Sunday, 16 September 2012

Gretry and Philidor - Bampton comes to London

Bampton Classical Opera pitch up in London on Tuesday 18 September at St Johns Smith Square. Their double bill of Philidor's Blaise le savetier and Gretry's L'amant jaloux debuted in July at the Deanery Garden in July, their 20th anniversary season at Bampton. Popular in the 18th century, the music of Philidor and Gretry has not yet made a real come back though Sir Thomas Beecham was a devotee. So a chance to appreciate them on stage.


Andre Gretry (1741 - 1813) came from a poor family and developed a desire to complete his studies after hearing performances by an Italian opera company, performing Galuppi and Pergolesi. Gretry studied in Rome for five years from 1759 to 1764. He was also influenced by the operas comique of Monsigny, and legend has it that these led Grety to devote himself to opera comique. He wrote around 50 operas, his best known being Zemire et Amor (1771) and Richard Coeur de Lyon (1784). Remarkably, his success continued throughout the revolution with his final opera being premiered at the Paris Opera in 1803. He was one of a group of composers who took the revolutionary spirit into the opera house and created operas which pre-figure the more well known romantic operas. Gretry himself wrote Guillaume Tell (1789) which, according to Winton Dean, anticipates later developments. Anyone interested in the period is recommended to read Winton Dean's Opera under the Revolution republished in Essays on Opera (OUP).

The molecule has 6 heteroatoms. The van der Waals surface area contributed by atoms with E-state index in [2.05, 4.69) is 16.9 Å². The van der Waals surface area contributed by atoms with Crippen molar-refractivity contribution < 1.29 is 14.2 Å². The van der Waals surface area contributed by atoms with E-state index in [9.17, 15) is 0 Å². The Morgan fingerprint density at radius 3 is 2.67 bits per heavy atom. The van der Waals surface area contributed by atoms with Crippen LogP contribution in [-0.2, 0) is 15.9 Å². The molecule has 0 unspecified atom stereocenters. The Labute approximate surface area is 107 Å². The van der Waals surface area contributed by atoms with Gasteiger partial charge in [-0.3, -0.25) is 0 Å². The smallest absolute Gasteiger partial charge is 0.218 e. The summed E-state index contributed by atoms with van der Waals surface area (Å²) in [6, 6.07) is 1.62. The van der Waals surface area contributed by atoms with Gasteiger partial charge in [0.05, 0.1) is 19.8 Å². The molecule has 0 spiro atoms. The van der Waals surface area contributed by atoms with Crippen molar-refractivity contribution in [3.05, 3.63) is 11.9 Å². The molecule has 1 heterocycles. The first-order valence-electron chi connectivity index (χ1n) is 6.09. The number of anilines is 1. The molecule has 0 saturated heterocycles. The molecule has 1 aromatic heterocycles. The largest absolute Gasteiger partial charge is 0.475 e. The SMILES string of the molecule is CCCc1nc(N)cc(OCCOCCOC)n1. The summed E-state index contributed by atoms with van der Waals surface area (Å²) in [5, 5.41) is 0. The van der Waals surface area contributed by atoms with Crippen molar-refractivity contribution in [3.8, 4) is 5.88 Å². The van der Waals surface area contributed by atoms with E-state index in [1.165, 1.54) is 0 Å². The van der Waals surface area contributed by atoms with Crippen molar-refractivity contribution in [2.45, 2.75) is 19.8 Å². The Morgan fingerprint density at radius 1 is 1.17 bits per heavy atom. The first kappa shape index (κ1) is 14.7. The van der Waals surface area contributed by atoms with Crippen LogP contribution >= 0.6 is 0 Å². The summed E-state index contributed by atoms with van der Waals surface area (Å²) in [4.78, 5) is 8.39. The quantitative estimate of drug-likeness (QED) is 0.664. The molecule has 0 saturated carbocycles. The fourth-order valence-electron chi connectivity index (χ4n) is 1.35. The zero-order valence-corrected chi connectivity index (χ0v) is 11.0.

You can hear Sir Thomas Beecham conducting music from Zemire et Amore on Youtube.

Francois-Andre Danican Philidor (1726 - 1795) was not only a composer but a chess player, he was regarded as the best chess player of his age. He came from a musical family, with his grandfather, great-uncle, father and elder brother all being musicians. The family name was originally D'Anican and reputed to be Scottish (Duncan). As a child he was in the royal choir under Louis XV. He lived in Paris from 1740 as a performer, teacher and copyist, but spent 9 years in London where he knew Dr Johnson and Burney. Though some found his music too Italianate, he had great success with his 20 operas comiques and two tragedies lyriques. His best known works were Le Sorcier (1764), Tom Jones, after Fielding, (1765), and Ernelinde (1767).

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